Home | Field studies and notes | A Millipede Emergency: the Dark Side of a Peaceful Terrarium Invertebrate – Part 1

A Millipede Emergency: the Dark Side of a Peaceful Terrarium Invertebrate – Part 1

Having been chased by a Kodiak bear, confronted by an escaped king cobra and otherwise molested by scores of formidable animals, I felt relatively secure in accepting responsibility for a group of arboreal South American millipedes entrusted to me by colleague about to travel abroad. A primatologist, she had observed capuchin monkeys to rub millipedes over their bodies, and was investigating the situation (I, on the other hand, have always been far more interested in millipedes than monkeys!).

Deadly Millipedes?

A week after her departure, another coworker phoned me at 4 AM, frantically speaking in the rapid fire Spanish typical of her native Venezuela…and which I have great difficulty in grasping at 4 PM, much less 4 AM! Eventually I learned that 3 elderly millipede researchers had passed away recently, and that preliminary evidence indicated that cyanide poisoning, courtesy of the millipedes’ defensive chemicals, was suspected. I was warned against handling the millipedes (which I had been doing for weeks!) or putting them near my face (which I do not do with any creature).

The deaths turned out to be coincidental and unrelated to millipedes, but the incident led to a good deal of research into the defensive chemicals produced by these popular terrarium pets. It seems that millipede toxins are a very unique and complicated group of compounds.

Exploiting Millipede Toxins

Interestingly, a number of species of frogs and monkeys harness these chemical weapons for their own use. Although lagging behind such creatures by a few million years, humans are also getting into the act, and we may soon be putting millipede secretions to medicinal use.

An Amazing Coincidence!!!

The incident I related above, concerning myself and the millipedes, transpired approximately 8-10 years ago. I’m not sure why I decided to write about it today, but I’ve had millipede articles on my mind for some time, and thought this would make a nice introduction to the topic.

After writing this article I searched for a reference to add, for those readers who wished to learn more. You can imagine my shock when I discovered that today’s NY Times (28 June 2009) carries an article about the very same monkeys, people and millipedes involved in my story!!!

To read the entire article, please go to http://www.nytimes.com/2000/12/05/science/05MONK.html?pagewanted=print.

Next time I’ll explore the nature of these defensive weapons and the uses that monkeys, frogs and people are finding for them. Following that we’ll take a look at keeping and breeding millipedes in captivity.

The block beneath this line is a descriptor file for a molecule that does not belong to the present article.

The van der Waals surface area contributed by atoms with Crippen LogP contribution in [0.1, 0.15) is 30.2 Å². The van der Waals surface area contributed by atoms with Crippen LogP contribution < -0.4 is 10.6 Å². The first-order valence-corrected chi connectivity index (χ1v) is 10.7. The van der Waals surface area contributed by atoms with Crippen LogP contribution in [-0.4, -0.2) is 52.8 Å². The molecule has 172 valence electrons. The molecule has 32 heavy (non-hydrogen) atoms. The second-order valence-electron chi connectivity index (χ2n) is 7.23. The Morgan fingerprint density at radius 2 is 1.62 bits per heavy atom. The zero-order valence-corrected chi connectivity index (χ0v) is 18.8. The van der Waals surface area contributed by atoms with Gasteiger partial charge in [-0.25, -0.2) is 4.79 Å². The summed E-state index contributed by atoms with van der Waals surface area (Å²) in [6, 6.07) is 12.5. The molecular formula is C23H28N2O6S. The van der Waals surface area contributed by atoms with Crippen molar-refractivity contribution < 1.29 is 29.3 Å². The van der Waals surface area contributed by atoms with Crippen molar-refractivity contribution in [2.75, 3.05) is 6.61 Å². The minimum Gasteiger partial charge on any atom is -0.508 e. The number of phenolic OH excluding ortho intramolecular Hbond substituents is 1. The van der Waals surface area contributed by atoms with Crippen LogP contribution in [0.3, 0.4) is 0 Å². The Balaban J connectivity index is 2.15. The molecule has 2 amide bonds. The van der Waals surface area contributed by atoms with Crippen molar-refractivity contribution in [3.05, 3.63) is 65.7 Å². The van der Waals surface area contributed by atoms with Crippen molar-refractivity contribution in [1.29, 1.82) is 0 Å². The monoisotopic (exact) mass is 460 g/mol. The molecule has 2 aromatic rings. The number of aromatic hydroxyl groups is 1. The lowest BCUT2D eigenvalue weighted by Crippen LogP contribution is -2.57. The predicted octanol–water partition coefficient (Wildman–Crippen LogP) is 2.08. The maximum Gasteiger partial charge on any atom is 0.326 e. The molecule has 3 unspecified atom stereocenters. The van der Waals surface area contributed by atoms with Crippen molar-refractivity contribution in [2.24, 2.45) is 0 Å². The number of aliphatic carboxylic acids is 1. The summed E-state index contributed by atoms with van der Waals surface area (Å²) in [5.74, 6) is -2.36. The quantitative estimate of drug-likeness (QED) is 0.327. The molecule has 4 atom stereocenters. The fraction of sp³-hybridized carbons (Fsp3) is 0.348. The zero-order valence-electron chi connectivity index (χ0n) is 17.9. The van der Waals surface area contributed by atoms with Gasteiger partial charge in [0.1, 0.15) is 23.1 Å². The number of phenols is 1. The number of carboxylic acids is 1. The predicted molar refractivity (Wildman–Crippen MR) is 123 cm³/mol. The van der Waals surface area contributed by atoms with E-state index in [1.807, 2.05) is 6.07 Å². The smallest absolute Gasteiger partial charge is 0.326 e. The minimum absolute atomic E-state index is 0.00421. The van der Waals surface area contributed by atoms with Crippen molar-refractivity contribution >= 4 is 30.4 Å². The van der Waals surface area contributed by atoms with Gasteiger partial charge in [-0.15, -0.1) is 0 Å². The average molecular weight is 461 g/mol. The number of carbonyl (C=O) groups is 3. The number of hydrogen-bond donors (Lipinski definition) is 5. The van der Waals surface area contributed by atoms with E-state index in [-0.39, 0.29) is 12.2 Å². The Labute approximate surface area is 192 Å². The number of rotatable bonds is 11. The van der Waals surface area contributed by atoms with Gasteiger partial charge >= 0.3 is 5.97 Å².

Image referenced from Wikipedia and originally posted by Prashanthns.



  1. avatar

    I have had an African Millipede for about 3 years now. I cannot tell if it’s dead or just in hibernation. It’s rather limp and no movement in the legs. What’s your take?

    • avatar

      Hello Kaua, Frank Indiviglio here.

      Thanks for your interest in our blog.

      Most of the species in the pet trade are native to tropical regions in Africa, and cannot hibernate, although they will slow down if cool. Those that do hibernate, however, are not limp when doing so. Unfortunately, this is usually a sign of severe illness or death.

      If you acquired the millipede as an adult, it could very well be quite old at this point…you’ve obviously kept it well if it has been with you for 3 years.

      Good luck and please keep me posted.

      Best regards, Frank Indiviglio.

  2. avatar

    Sorry, I discover this blog when I was searching for an answer for my milipede`s status, he`s curled and has no movement, but he can move its legs a little, and spread his substance when I touch it,. I must say that it`s winter, but Í`m a little worried about him. Please answer me, sir. I`m from Mexico

    • avatar

      Hello Nath,

      Unfortunately we know very little about the millipede health care or the illnesses that affect them. You didn’t mention the species you have, but some do become dormant in cool weather, while others die in the fall and a new generation hatches from eggs that have overwintered. Also, the normal lifespan of the different species varies from a single season to 10 or more years.

      Sorry I could not provide a more helpful response, Best regards, Frank

About Frank Indiviglio

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Being born with a deep interest in animals might seem unfortunate for a native Bronxite , but my family encouraged my interest and the menagerie that sprung from it. Jobs with pet stores and importers had me caring for a fantastic assortment of reptiles and amphibians. After a detour as a lawyer, I was hired as a Bronx Zoo animal keeper and was soon caring for gharials, goliath frogs, king cobras and everything in-between. Research has taken me in pursuit of anacondas, Orinoco crocodiles and other animals in locales ranging from Venezuela’s llanos to Tortuguero’s beaches. Now, after 20+ years with the Bronx Zoo, I am a consultant for several zoos and museums. I have spent time in Japan, and often exchange ideas with zoologists there. I have written books on salamanders, geckos and other “herps”, discussed reptile-keeping on television and presented papers at conferences. A Master’s Degree in biology has led to teaching opportunities. My work puts me in contact with thousands of hobbyists keeping an array of pets. Without fail, I have learned much from them and hope, dear readers, that you will be generous in sharing your thoughts on this blog and web site. For a complete biography of my experience click here.
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